Right here, right now at Retromobile

The cost of restoration partly explains why someone paid $40,000-$50,000 “over market” for a good car. The car at Retromobile was a U.S.-spec car with air-conditioning and so on, nice colors, well-restored, and available right there, right then with just the wave of a paddle.

Obviously, more than one 3.5 shopper was in the crowd, and they both or all wanted it. Also, due in large part to the current exchange rate, vintage cars and other tradeable goods are selling for more money in Europe than in America. This car sold for 146,875 Euros, about the same as it might have been worth in dollars in the U.S., so it made about 25% more than it would have here.

This wasn’t a very risky buy, as with some vintage convertible muscle cars selling for over $200,000. A buyer could easily justify taking a chance on an expensive 3.5, with the expectation of future appreciation.

There comes a time with every desirable old car model when it takes a big leap in value. A while ago, we were selling 300SL convertibles in the $15,000 range. At some point, this model took a mysterious leap in value. It happened when all the really nice original examples were gone, and the only (desirable) 300SLs on the market were restored ones. Every seller of a restored 300SL wanted to get back at least most of his restoration investment, hence the higher prices. And as for a buyer who wanted a good one, he simply had to face up to the new, higher pricing structure.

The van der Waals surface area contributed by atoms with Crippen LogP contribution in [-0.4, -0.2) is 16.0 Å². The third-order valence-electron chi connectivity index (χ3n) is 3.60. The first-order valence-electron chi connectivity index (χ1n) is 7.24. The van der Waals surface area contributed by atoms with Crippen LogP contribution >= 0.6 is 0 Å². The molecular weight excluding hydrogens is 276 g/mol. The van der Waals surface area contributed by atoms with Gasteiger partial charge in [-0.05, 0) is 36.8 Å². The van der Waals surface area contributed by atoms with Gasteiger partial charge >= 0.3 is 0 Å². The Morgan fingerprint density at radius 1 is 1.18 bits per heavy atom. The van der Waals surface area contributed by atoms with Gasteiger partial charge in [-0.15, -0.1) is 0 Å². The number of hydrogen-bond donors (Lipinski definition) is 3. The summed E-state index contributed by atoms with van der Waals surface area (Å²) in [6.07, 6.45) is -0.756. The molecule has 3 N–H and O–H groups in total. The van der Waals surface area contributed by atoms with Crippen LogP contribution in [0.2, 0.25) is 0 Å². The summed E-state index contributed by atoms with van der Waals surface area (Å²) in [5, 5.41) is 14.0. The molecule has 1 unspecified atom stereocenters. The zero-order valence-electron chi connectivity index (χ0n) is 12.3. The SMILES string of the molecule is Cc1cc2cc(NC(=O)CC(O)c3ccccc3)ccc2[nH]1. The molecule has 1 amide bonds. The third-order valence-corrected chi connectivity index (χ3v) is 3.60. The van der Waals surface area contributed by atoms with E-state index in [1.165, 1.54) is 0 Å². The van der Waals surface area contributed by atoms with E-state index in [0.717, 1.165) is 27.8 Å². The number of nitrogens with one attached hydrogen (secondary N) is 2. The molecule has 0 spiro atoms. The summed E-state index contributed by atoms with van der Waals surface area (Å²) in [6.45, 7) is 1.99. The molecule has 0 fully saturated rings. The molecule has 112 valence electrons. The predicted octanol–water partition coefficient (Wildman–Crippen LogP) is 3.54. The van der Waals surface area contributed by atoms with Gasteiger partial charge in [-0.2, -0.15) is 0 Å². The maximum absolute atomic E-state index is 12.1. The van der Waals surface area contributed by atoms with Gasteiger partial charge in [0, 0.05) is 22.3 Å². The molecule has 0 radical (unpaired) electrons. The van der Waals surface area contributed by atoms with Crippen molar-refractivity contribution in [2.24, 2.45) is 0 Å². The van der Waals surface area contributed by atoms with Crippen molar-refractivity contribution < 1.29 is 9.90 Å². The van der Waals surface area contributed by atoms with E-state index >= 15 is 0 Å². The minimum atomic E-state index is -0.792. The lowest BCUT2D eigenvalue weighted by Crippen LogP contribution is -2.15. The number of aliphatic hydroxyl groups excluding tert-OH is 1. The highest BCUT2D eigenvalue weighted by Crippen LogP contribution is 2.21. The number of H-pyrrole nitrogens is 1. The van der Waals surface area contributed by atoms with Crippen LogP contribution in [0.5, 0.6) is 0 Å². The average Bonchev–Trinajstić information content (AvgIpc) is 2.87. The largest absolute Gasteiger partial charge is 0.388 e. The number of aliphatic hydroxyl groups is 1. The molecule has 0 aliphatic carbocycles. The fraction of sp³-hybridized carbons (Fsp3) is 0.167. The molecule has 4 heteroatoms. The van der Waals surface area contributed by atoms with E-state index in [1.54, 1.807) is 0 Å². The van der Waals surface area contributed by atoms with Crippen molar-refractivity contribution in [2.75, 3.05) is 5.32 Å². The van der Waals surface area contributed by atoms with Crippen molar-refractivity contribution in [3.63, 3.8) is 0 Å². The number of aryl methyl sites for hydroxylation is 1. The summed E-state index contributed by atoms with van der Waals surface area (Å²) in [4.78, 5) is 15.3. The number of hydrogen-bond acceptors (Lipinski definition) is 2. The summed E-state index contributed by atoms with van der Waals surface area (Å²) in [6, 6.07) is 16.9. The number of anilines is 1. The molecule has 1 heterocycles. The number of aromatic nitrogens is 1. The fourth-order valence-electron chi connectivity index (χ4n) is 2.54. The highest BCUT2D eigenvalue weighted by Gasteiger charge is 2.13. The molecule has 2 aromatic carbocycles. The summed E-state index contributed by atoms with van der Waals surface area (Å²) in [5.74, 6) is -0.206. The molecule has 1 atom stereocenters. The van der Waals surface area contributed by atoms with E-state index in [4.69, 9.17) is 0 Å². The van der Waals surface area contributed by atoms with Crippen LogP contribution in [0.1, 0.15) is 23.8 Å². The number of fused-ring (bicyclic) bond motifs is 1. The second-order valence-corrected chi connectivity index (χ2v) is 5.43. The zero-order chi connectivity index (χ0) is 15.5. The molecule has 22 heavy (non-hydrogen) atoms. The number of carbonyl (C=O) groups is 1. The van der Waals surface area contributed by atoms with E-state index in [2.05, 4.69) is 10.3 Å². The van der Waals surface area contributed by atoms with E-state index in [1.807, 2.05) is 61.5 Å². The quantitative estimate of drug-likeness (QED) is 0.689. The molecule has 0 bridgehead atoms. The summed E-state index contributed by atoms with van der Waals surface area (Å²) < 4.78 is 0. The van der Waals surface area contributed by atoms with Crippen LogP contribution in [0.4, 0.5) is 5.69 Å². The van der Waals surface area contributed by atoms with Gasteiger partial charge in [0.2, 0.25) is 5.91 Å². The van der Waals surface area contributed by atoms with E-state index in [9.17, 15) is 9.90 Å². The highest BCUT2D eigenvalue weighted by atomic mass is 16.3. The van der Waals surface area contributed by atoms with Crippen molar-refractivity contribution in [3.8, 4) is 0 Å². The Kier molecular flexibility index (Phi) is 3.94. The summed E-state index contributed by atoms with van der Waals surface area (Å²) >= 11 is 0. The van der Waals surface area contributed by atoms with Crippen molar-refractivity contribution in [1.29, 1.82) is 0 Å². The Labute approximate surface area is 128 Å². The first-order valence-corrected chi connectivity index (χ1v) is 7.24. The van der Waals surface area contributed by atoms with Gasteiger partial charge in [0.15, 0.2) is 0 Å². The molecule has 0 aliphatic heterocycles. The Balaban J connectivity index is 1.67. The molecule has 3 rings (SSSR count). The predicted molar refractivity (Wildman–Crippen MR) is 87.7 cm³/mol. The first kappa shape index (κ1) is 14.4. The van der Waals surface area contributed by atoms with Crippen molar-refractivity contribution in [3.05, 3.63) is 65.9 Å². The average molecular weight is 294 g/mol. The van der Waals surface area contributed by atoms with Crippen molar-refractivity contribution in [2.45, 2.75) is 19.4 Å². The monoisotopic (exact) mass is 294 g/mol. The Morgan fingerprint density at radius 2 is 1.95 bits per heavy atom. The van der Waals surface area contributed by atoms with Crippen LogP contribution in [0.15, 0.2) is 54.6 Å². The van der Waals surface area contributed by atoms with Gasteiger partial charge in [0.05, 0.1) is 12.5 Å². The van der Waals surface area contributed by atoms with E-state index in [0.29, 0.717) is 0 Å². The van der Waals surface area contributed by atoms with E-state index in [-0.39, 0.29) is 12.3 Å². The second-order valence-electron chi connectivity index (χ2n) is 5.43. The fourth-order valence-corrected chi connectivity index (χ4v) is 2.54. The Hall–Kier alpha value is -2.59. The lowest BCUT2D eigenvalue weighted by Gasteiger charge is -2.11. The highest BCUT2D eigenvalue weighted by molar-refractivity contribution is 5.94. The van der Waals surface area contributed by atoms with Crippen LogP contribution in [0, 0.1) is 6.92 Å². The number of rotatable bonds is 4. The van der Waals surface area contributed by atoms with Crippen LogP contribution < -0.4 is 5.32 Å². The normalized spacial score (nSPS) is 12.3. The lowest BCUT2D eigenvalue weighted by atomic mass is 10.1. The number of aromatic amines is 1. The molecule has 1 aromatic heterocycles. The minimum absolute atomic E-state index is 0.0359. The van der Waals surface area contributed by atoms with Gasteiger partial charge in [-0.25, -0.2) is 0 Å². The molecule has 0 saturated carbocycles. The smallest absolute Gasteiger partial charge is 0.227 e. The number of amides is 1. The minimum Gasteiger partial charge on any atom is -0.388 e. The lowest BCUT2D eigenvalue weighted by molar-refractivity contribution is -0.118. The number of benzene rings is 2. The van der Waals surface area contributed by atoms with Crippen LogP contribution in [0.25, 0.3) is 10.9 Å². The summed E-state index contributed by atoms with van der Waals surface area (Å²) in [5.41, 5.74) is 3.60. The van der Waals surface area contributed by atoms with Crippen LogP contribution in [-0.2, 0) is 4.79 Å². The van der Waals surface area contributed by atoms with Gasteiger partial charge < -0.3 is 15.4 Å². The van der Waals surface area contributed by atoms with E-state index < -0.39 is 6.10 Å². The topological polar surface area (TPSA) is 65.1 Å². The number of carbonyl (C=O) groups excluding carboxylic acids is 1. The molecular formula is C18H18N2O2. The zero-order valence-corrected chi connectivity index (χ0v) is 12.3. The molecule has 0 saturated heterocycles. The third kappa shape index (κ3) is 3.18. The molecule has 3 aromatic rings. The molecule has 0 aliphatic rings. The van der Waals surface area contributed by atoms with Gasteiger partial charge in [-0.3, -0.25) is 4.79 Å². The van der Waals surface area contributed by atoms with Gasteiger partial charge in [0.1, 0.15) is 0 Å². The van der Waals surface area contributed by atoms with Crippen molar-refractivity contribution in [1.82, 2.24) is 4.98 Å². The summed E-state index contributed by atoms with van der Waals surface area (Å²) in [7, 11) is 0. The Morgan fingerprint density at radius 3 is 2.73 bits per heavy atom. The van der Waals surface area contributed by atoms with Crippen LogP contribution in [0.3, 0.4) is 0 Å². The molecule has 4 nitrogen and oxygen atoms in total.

It seems this is where we are with the 280SE 3.5 convertibles. The market is starting to move. Most of the good original ones are gone. What we’re left with are expensive restoration projects and even more expensive restored cars. So if you know of one for sale at the “old prices” and have had a hankering for one, now might be your best chance to make a move.

And for future reference, it should be noted that more 300SL convertibles were made (1,856 of all variants) than were 280SE 3.5 convertibles. In a while this car may seem to be really well bought indeed.